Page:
Famous guitar player Eric Clapton announced he has refused to perform at any venue requiring proof of vaccination from its patrons. Liberals may decry Clapton is not ‘following the science’ but much to their dismay, his stance comes from his own personal experience with the vaccine.
Clapton’s announcement followed the announcement made by United Kingdom Prime Minister Boris Johnson that vaccine passes will be required for entry into nightclubs and larger venues beginning at the end of September.
Clapton has been excoriated by left-wing media and celebrities after he shared his personal experience. After receiving the first dose of the Oxford-AstraZeneca vaccine, Clapton stated:
“I went and had the jab … within several hours, I was shaking like a leaf and I went to bed early and I couldn’t get warm … and I thought, I’m running a fever. I was boiling hot and sweating and then I was cold, and I was out for the count for about a week.
“I had been preparing for a project where I was going to be playing acoustic guitar with a couple of musicians and we were going to film it. That week knocked me out and I had to start again from scratch. I was OK, but it didn’t come off as well as I would like to because, professionally, it was a huge setback …”
Clapton then explained his experience after taking the second and final dose:
“Bit by bit I realized that I probably shouldn’t have had the first jab, but then I was offered the second and I thought, well … what’s the point in stopping now. So I went and had the second, and then it got really bad. Within about a week … my hands didn’t really work.”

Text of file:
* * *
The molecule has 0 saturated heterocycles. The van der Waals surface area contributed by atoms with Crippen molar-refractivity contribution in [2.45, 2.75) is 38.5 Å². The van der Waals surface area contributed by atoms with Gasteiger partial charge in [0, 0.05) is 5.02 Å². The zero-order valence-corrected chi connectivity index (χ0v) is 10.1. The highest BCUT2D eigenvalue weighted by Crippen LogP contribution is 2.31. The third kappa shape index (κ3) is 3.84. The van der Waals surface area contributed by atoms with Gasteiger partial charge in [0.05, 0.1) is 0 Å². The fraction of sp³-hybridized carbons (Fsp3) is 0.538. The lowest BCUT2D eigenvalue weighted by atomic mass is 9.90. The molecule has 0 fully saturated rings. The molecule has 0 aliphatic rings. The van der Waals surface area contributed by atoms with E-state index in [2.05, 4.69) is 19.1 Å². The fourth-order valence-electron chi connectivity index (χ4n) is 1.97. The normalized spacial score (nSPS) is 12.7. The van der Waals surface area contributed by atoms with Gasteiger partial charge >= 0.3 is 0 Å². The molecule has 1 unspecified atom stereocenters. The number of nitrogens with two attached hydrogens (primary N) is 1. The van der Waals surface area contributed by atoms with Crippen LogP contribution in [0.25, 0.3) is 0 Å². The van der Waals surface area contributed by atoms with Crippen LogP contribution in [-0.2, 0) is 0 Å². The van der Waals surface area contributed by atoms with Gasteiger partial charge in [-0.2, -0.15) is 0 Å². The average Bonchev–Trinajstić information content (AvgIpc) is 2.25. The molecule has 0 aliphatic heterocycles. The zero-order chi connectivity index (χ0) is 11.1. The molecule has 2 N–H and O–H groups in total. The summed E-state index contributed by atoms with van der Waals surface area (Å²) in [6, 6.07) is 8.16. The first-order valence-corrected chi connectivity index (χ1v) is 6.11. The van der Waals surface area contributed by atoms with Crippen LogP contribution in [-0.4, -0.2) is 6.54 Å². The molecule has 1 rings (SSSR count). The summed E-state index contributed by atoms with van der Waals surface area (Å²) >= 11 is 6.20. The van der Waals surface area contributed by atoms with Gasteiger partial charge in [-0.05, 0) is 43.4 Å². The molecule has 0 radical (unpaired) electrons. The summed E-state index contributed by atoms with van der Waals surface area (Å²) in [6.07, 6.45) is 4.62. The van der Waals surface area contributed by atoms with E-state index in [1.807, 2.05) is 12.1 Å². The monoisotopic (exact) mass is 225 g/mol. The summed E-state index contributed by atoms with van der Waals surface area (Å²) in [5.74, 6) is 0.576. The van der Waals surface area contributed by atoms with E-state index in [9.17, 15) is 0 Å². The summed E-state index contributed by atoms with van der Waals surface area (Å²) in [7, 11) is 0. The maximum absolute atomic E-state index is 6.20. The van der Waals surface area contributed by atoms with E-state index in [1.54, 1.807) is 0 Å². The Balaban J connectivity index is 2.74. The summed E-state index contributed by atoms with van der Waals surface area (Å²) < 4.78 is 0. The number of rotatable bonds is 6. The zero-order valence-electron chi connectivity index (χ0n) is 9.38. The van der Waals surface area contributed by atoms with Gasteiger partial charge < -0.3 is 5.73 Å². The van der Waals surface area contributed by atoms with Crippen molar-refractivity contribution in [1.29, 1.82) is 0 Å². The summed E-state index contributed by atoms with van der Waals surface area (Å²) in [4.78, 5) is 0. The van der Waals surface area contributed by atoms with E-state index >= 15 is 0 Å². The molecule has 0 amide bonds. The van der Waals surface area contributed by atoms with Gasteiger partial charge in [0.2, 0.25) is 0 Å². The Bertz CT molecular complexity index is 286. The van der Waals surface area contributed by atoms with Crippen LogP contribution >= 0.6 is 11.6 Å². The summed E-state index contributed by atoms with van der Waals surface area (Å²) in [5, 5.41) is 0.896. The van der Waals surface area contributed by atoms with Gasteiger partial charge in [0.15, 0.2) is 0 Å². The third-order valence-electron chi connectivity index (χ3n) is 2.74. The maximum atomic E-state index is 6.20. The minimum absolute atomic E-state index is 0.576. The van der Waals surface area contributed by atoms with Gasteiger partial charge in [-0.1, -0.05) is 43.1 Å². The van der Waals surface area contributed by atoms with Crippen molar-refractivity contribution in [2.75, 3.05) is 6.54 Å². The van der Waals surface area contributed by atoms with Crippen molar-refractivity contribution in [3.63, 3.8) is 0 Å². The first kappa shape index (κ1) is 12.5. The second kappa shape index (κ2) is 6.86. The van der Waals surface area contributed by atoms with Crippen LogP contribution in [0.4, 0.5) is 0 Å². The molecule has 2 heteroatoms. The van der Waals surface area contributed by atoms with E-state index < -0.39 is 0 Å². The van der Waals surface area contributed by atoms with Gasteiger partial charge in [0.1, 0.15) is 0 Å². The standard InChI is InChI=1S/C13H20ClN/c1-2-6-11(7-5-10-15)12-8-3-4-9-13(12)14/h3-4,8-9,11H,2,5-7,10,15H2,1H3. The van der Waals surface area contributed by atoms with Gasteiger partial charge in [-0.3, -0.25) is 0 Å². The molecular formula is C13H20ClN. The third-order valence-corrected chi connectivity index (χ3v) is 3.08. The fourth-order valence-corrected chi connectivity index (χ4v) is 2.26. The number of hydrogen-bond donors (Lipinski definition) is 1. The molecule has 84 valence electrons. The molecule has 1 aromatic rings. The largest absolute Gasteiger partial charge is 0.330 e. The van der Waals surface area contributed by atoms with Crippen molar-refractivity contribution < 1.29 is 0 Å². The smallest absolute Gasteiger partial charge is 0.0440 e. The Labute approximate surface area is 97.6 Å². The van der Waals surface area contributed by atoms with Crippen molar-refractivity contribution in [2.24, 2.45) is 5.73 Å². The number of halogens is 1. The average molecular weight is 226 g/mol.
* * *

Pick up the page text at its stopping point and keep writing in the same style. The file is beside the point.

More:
Clapton suffers from incurable, but so far manageable peripheral neuropathy, and spent weeks unable to play the guitar or function on a basic level. He explained of the time:
“[When I had the second jab] this ramped up from, on a scale of 10, say from three to eight or nine. Agony and chronic pain. When you know there’s nothing that will work, there’s no medication you can take that will help, it’s very, very frightening. And the worst thing is you don’t know when it’s going to wear off or when it’s going to go away.
“So that was what frightened me the most, medically, health-wise, and it still does because I have gigs to do, I have recording work to do, but I can’t touch the guitar to play … it’s not fun … and when I put it down, it’s there until I go to bed, and I take sleeping pills because I can’t sleep because of the pain. That’s not a good way to live.
“It’s not all due to the vaccine but the vaccine took my immune system and just shook it around again, and that’s still going on. Then I read a lot of the evidence that I had been reading about with people that were having adverse reactions, that was on the list … damage to the immune system.”
The guitar legend is once again able to play, but continues to take a stand:
“I believe most of all in free speech and freedom of movement, choice of movement and life and love and kindness and with all of this exposure to the polarization of politics and the medicine and the science, I found it very difficult to be neutral because I’ve seen scorn and contempt from both sides, and I get caught in the crossfire a lot.
“… I’m talking today on behalf of people like me who may be lost, maybe need to hear someone talk about it from a human point of view without condemnation … There has to be a way to bring people together. I believe music can do that, but it’s a long way away. There’s still time, I believe, for us to come together.”